While the primary business focus has been on the AMP debacle this week, the Australian Prudential Regulation Authority this morning revealed that, even without criminal charges, the Commonwealth Bank and its board is every bit as bad as AMP and probably worse. So bad that APRA has slapped the biggest financial penalty ever on an Australian company and damned the bank's weak culture and hopeless board oversight.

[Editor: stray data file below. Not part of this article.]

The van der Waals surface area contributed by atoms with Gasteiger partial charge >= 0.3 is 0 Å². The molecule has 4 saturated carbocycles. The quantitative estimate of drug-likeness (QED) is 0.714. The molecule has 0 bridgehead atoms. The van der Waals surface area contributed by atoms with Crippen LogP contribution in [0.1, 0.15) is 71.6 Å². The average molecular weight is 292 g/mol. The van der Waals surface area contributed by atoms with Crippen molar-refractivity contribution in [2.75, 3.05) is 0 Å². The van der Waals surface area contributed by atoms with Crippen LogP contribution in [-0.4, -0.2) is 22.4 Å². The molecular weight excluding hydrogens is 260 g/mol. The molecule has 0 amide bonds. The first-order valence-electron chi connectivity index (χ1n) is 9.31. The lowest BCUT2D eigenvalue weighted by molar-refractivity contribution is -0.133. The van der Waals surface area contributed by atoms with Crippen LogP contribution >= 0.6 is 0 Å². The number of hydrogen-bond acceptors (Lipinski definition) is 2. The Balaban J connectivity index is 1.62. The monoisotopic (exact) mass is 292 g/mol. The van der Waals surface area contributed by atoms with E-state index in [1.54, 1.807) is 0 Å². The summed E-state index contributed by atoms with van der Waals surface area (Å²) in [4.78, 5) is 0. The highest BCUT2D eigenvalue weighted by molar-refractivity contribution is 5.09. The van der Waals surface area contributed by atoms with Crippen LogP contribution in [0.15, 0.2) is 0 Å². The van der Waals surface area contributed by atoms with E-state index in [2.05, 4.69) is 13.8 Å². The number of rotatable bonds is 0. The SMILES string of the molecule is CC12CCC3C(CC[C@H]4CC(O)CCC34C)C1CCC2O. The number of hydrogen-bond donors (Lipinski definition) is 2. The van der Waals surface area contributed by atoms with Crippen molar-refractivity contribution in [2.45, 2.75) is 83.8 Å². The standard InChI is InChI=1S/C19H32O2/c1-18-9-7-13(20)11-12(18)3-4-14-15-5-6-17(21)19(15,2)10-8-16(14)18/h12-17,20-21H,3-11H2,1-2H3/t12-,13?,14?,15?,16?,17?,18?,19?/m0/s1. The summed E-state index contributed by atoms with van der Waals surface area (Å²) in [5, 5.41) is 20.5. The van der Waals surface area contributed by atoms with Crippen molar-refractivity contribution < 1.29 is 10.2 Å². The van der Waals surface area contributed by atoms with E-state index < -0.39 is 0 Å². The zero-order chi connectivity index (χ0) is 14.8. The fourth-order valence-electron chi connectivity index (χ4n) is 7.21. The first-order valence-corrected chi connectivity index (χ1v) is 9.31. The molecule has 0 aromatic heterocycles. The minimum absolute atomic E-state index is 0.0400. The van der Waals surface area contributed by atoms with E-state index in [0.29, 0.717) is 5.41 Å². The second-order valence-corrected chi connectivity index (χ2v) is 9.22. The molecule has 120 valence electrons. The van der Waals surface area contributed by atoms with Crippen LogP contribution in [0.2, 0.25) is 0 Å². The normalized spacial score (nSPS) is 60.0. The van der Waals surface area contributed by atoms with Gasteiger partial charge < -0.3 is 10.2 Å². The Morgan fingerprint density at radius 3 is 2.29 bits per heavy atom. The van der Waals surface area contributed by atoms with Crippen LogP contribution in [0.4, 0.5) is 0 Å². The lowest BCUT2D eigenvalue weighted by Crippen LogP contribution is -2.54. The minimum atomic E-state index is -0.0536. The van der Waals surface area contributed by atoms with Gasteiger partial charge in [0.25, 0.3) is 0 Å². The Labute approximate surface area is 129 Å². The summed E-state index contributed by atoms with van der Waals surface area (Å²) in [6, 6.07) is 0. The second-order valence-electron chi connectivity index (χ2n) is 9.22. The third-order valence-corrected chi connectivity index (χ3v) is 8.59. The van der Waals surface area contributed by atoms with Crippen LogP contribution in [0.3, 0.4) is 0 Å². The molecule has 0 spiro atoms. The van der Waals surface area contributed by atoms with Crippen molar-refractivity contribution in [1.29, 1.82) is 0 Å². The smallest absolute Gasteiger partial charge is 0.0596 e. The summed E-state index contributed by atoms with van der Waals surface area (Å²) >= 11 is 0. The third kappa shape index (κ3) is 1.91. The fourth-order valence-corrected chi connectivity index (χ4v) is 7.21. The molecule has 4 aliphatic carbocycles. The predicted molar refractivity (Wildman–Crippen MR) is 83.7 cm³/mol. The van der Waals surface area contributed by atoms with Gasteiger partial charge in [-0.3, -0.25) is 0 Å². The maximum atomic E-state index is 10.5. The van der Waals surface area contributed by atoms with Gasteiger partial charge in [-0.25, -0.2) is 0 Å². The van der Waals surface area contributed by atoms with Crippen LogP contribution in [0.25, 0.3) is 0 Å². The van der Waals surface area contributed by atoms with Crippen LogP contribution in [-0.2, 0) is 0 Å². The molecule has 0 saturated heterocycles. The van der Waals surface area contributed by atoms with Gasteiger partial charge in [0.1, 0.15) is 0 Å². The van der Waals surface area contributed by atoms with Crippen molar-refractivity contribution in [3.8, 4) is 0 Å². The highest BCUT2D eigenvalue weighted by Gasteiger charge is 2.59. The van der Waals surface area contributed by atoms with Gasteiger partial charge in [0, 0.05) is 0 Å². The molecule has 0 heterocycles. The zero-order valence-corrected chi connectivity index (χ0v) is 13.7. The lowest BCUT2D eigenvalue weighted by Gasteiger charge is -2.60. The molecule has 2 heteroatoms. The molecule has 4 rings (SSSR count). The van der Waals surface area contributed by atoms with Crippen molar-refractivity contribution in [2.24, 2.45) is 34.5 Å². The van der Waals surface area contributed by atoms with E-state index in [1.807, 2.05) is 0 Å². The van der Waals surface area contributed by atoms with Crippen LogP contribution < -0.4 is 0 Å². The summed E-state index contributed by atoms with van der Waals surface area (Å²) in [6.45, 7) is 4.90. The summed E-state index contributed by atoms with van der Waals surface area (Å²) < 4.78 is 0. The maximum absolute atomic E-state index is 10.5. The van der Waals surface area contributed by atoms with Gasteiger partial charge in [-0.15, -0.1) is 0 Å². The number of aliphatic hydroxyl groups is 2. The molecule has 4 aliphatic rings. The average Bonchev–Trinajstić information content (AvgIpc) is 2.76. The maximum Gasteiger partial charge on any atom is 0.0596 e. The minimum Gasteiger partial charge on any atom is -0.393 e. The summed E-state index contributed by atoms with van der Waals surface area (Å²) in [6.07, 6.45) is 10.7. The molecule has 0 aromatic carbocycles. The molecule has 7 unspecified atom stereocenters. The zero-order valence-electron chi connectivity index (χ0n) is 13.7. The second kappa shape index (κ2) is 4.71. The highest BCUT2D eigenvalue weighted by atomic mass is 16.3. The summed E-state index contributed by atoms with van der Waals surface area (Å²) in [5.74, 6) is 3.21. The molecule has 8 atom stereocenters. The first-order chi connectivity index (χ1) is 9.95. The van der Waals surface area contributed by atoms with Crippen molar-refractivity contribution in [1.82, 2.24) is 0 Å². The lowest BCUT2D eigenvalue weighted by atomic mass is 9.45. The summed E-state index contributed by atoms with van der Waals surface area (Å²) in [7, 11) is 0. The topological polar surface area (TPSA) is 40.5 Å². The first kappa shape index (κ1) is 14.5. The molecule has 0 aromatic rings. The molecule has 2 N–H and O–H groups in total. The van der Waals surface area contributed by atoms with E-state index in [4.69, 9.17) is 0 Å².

APRA appointed a three person committee to examine the CBA’s culture and processes in the wake of AUSTRAC's money laundering allegations, which have already cost CEO Ian Narev his job and seen the bank replace four directors. The report from former APRA chair John Laker, businesswoman and RBA board member Jillian Broadbent and former ACCC head Graeme Samuel is scathing. “CBA’s continued financial success dulled the senses of the institution”, it concludes, particularly in relation to the management of non-financial risks (like complying with the law). It was "complacent" and "desensitised to failings with customers". It was "reactive": "operational risk and compliance issues tended to receive attention only once they had emerged ... a slow, legalistic and reactive, at times dismissive, culture also characterised many of CBA’s dealings with regulators" and it was "insular" -- including "[turning] a tin ear to external voices and community expectations about fair treatment."